Night and Day

Thursday • 27
Nash the Slash
Undergrounder Nash the Slash is a Canadian prog-alt-classical-punk singularity. Reputed to be the artistic alter ego of 59-year-old Jeff Plewman, the multi-instrumentalist has performed with a face covered in bandages since 1979. Though he's mostly known for aggressively sawing the violin with preprogrammed accompaniment, he recently hit the stage in Windsor with iconic Canadian punk act DOA. Now he comes to Windsor for a super rare solo show at the Avalon Front, 300 Ouellette Ave., Windsor; doors at 9 p.m. $8.

Friday-Saturday • 28-29
Jeff Tain Watts Quartet

As drummers go, he's a true heir to the late Elvin Jones and the recently departed Max Roach, a genius at mounting pyrotechnical percussive displays that dazzle listeners and swing his bandmates. Watts spent years blasting the beats for Wynton Marsalis (his first big gig) and then more years with the more engagingly abstract Branford. As a leader he's got more than a few ideas of his own and top-notch musicians to add to them, in particular, rising-star saxophonist Marcus Strickland. Music Hall Jazz Cafe, 350 Madison Ave., Detroit; 313-887-8501.

Friday-Sunday • 28-30
Second Visit to the Empress

In a fusion of classical Chinese opera and contemporary dance, choreographer Shen Wei presents a mesmerizing 90-minute dance-theater work. The New York Times writes of the choreographer: "If there is something to write home about in the dance world, it is the startlingly imaginative work of the Chinese-born choreographer Shen Wei." With lavish backdrops and elaborate costumes, the dancers perform to Second Visit to the Empress, one of China's best operatic scores. Joining the 12 dancers are four Beijing Opera singers and 16 orchestra musicians. Tickets are $20-$48 at the Power Center, 121 Fletcher St., Ann Arbor; 734-763-3333 for more info.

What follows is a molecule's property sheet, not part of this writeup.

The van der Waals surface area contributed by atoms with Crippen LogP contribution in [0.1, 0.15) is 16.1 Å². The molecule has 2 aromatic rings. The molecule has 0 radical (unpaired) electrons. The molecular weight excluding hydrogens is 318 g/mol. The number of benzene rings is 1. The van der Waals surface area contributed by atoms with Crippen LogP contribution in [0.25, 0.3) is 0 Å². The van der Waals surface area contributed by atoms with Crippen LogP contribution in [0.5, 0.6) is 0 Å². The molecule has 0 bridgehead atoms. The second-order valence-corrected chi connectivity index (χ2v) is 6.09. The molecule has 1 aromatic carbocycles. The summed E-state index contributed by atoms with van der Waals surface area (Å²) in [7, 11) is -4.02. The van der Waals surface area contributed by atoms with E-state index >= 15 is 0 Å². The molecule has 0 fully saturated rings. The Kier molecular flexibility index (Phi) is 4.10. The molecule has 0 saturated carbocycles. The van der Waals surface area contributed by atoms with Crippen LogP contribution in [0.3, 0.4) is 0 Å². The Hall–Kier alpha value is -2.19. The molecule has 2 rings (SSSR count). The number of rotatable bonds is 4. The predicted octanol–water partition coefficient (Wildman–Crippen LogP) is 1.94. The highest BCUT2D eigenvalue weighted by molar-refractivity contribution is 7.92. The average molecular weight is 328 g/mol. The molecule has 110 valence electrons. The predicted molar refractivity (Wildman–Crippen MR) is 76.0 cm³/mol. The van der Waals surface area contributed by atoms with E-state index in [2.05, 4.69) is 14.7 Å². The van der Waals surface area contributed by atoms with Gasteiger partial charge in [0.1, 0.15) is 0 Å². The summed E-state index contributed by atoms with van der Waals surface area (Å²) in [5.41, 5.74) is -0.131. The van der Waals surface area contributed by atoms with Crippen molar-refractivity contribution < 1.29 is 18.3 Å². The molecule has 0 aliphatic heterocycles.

Saturday • 29
Duck 'n' Dodge

Man. People are effin' masochists — the mere existence of Duck 'n' Dodge proves it. A large-scale dodge ball tournament? Reeks of gym class horror. So here's a reminder for any foolhardy would-be participants: Remember getting pelted in the head/gut/groin region with speeding projectiles? Getting laughed and pointed at for knee knobbles and pit stains? Being the last kid picked, the first kid out? No? That shit was fun? Well, if you're into some hardcore post-traumatic stress disorder, the tournament is from 10 a.m. onward at High Velocity Sports, 46245 Michigan Ave., Canton. The grand prize — a year-long supply of wings from Hooters. Yeah! Teams must pre-register by Sept. 28 — call 313-202-1982 or visit for more info.

Saturday • 29
Zombie Walk Detroit

So, these crazy kids are into zombies now. What happened to pirates or robots or ninjas? Whatever. In any case, a bunch of them are going to be getting dressed up and ambling around downtown Royal Oak on Saturday, arms outstretched and mouths watering for juicy and delicious human brains. The point of all this ... uh ... Anyway, the fun starts at 5:30 p.m. in the Sherman Street parking lot on 11 Mile Road. The organizers are looking for both zombies and zombie victims, so cheerleaders and befuddled police officers and soldiers are more than welcome to attend and, well, wander around for a while before "Mmm ... brains" inevitably devolves into "Mmm ... vodka." Visit for more info.

Saturday • 29
Scarab Club Costume Ball

Doesn't quite date back to the bygone years of pyramids and Ptolemy, but the Scarab Club is celebrating its centennial this weekend — inviting revelers to don linens and diadems (or, for the uninspired, black ties and cocktail dresses) for a costumed anniversary party. Revelers can cough up top dollar ($100) to nibble hors d'oeuvres and mingle at 6:30 p.m., or pay a quarter of that after 10 p.m. for an Egyptian-themed fashion show and techno/hip hop dance party. At the Scarab Club, 217 Farnsworth, Detroit; call 313-671-9952.

Monday • 1